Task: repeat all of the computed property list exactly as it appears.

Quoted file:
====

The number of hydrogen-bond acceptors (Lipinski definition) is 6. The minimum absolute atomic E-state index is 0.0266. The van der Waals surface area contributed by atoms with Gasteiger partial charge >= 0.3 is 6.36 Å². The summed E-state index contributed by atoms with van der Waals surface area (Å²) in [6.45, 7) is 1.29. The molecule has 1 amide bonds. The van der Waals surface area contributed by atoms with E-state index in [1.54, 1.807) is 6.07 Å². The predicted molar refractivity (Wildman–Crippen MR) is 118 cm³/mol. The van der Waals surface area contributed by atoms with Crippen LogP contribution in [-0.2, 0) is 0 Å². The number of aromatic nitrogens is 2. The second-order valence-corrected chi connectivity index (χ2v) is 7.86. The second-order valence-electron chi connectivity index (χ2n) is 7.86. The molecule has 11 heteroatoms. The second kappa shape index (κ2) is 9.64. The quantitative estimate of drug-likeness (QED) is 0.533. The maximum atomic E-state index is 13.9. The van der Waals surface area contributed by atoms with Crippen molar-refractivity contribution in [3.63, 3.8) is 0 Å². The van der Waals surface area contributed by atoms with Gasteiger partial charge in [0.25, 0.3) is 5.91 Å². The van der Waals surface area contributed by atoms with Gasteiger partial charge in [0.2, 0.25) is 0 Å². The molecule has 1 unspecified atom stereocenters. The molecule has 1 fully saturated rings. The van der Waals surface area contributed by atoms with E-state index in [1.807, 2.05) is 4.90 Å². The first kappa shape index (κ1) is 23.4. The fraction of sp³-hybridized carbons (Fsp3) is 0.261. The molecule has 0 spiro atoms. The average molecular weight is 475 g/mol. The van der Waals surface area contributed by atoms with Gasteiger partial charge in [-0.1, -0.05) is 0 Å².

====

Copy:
The number of hydrogen-bond acceptors (Lipinski definition) is 6. The minimum absolute atomic E-state index is 0.0266. The van der Waals surface area contributed by atoms with Gasteiger partial charge >= 0.3 is 6.36 Å². The summed E-state index contributed by atoms with van der Waals surface area (Å²) in [6.45, 7) is 1.29. The molecule has 1 amide bonds. The van der Waals surface area contributed by atoms with E-state index in [1.54, 1.807) is 6.07 Å². The predicted molar refractivity (Wildman–Crippen MR) is 118 cm³/mol. The van der Waals surface area contributed by atoms with Crippen LogP contribution in [-0.2, 0) is 0 Å². The number of aromatic nitrogens is 2. The second-order valence-corrected chi connectivity index (χ2v) is 7.86. The second-order valence-electron chi connectivity index (χ2n) is 7.86. The molecule has 11 heteroatoms. The second kappa shape index (κ2) is 9.64. The quantitative estimate of drug-likeness (QED) is 0.533. The maximum atomic E-state index is 13.9. The van der Waals surface area contributed by atoms with Crippen molar-refractivity contribution in [3.63, 3.8) is 0 Å². The van der Waals surface area contributed by atoms with Gasteiger partial charge in [0.25, 0.3) is 5.91 Å². The van der Waals surface area contributed by atoms with Gasteiger partial charge in [0.2, 0.25) is 0 Å². The molecule has 1 unspecified atom stereocenters. The molecule has 1 fully saturated rings. The van der Waals surface area contributed by atoms with E-state index in [1.807, 2.05) is 4.90 Å². The first kappa shape index (κ1) is 23.4. The fraction of sp³-hybridized carbons (Fsp3) is 0.261. The molecule has 0 spiro atoms. The average molecular weight is 475 g/mol. The van der Waals surface area contributed by atoms with Gasteiger partial charge in [-0.1, -0.05) is 0 Å².